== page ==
"What is a world class stallion? I don’t think you can tell until his progeny have world class results. Clearly stallions like Donnerhall, Weltmeyer, Consul, Lauries Crusader, Florestan and those “big” brands are world class because they have covered many mares, many years ago and their offspring are old enough to be in the dressage sport at a high level. We can only aspire in the early stages to measuring against “National” level stallions and the measures are complex.
For the personal performance of the stallion he needs high percentages (70% plus) and a top ten place at National competition; he needs inspected progeny that are scoring 8s and above in studbook evaluations (licensed stallions or Elite/Select mares are the equivalent) and his offspring need the good fortune to end up in the hands of riders and trainers that can optimize the genetic template. This is a bit of a tall order even for a “National” Class Stallion."
BWBS Champion Stallion 2003
Woodlander Del Ametri
"I believe that Del Amitri is of world class standard but has had little chance to prove himself although he has licensed son and select mares as well as very high scoring progeny at 8.5 and above. His daughter Donna Summer was a First Elite mare and is now training with Katrina Cantrell Bennett…so fingers crossed. Woodlander Rockstar evidences a better performance in his own right with both National and International achievement and at a very young age. He has Select graded daughters and consistently produces champion foals and youngstock. We are still waiting for a licensed son."
BWBS Champion Stallion 2005
Woodlander Bombay Sapphire
By Buddenbrock out of a Weltmeyer dam
"For me, and for our customers and clients, the top stallions need to bring movement and elasticity and an inclination to work. I can forgive some small conformational defects but not big ones and I would always look to the mare for the correctness or weaknesses that you can live with."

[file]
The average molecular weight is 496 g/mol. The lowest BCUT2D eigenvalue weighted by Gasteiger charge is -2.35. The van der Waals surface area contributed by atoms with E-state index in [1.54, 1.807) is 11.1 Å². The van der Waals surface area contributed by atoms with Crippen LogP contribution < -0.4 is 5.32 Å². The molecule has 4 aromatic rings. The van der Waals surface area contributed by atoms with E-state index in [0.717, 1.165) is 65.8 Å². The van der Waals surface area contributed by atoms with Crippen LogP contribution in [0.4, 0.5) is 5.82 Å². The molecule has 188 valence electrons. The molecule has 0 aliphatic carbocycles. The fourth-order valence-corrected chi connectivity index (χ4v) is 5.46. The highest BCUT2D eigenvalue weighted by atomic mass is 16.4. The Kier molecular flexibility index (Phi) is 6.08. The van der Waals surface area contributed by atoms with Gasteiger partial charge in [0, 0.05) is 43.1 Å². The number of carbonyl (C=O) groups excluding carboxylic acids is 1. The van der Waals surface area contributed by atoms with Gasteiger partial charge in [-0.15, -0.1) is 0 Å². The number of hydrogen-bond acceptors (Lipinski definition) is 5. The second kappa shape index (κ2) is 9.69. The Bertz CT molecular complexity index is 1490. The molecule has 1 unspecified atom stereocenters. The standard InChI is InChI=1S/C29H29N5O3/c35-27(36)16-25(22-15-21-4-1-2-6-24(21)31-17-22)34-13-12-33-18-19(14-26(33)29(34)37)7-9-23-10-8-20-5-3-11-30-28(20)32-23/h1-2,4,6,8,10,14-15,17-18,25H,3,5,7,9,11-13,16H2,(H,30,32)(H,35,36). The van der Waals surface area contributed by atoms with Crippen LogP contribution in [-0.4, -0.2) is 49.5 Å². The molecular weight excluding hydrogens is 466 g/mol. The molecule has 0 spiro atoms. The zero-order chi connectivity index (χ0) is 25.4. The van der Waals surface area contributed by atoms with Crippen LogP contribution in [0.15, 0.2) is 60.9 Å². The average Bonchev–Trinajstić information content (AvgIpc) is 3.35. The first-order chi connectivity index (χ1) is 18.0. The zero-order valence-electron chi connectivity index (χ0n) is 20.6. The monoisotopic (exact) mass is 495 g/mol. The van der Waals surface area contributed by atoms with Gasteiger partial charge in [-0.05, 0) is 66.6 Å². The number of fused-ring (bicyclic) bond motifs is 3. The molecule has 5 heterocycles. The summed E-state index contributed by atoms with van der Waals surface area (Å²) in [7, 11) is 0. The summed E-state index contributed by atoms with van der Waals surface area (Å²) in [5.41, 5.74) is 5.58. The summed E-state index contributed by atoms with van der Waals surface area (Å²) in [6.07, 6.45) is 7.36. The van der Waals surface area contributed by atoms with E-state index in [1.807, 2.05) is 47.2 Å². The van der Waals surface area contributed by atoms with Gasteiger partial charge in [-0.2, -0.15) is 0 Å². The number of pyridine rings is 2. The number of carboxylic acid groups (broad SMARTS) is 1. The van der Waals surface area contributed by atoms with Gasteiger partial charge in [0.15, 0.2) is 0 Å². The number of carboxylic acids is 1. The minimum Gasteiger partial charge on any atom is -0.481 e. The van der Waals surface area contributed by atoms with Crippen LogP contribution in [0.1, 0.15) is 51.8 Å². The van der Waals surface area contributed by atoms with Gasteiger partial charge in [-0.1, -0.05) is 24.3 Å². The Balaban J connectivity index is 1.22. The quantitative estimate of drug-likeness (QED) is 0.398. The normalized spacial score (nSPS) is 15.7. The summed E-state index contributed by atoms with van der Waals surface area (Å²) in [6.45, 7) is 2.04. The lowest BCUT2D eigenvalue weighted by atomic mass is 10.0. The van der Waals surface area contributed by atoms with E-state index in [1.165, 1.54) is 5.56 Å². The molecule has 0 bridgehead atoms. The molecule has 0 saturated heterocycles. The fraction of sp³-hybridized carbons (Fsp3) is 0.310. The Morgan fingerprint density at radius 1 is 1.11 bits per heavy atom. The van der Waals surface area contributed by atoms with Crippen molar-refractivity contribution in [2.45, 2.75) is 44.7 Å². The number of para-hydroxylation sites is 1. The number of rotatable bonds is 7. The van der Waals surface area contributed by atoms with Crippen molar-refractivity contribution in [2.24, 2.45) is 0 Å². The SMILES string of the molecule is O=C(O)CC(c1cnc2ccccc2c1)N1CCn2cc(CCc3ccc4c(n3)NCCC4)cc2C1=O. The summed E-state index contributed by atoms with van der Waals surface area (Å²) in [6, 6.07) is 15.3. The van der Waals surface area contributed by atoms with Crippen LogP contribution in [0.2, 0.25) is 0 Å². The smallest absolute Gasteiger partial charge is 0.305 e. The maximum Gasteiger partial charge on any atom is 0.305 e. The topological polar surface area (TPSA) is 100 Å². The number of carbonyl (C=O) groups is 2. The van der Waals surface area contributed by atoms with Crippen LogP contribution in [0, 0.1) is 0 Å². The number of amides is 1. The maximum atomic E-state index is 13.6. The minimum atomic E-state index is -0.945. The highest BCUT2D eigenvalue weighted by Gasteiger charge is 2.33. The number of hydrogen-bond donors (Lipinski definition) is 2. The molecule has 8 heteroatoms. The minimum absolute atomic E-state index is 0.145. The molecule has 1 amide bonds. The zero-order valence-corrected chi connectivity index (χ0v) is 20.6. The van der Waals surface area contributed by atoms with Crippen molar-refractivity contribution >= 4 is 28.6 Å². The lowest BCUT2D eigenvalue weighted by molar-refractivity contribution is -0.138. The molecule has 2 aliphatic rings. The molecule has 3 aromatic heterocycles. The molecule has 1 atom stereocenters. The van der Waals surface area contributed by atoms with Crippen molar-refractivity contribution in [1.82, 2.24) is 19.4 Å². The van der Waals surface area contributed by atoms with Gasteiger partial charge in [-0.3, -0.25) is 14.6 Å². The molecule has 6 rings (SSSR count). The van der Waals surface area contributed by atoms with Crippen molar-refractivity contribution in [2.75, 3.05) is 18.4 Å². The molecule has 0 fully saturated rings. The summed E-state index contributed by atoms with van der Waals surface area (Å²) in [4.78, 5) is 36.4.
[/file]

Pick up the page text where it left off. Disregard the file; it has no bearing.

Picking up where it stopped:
As Lynne has bred over 200 foals I wondered what her thoughts were when looking at potential stallions.
"Over the years my standards for a stallion have become higher and higher and I now want a lot more “blood” in a stallion prospect. Forgetting my own, I would use only a very small percentage of the best stallions that I see. I study them and their progeny and I am very careful with new young stallions to understand their back pedigree. I am in a good position to compare the offspring of my stallions with those of the best outside stallions and however good the results I would still choose to go outside for 25% of my crosses.
To choose an outside stallion I would always want to have seen him in the flesh and preferably more than once. I visit stallion shows, performance tests, the World Breeding Championships, the German Bundeschampionat and the State Studs where you can watch the day to day working of the stallions. I am nervous of the very big brand studs as they have the greatest ability to “manage” their product. A good stallion from a Division I, rather than a Premier League, stud would be my choice."
Mares obviously play a very important role in Lynne's breeding programme, and one only has to look at the success of them in the dressage arena to know that Lynne's mares also speak for themselves in the competition arena.
"In a broodmare I want exceptional quality of either type, or movement, or both AND a very convincing dam line with licensed stallions or top performing horses coming through. As with a thoroughbred mare, the pedigree needs to show longevity and soundness as well as performance and I would only ever buy a mare with a beautiful and well set on head and neck. This is not just cosmetic. This is a big influence in the ability of the horse to move in the right balance.
There are exceptions to the dam line rule when you buy, perhaps, from a small private breeder with an old mare line where there was never the money to put the horses in the sport or even produce the youngstock to the best level. St Pr Savannah, the dam of Rockstar and Wesuvio, fell into this category as she has no provenance in her dam line. She was, however, an amazing sporting type, was performance tested and was selected for the Hannoverian Jumping Programme."
St Pr St Savanah
Sao Paulo x Lanthan x Glueckstern
"As the mare herd has grown, it comprises foundation mares bought ten and twelve years ago as either foals or young broodmares plus their daughters and granddaughters. My Davignon mare, bought in 1997, has three state premium daughters, two of whom are still with us and one of whom bred our first German licensed stallion. From St Pr Savannah, bought as a four year old, I have kept two daughters, the older of the two is now an Elite mare."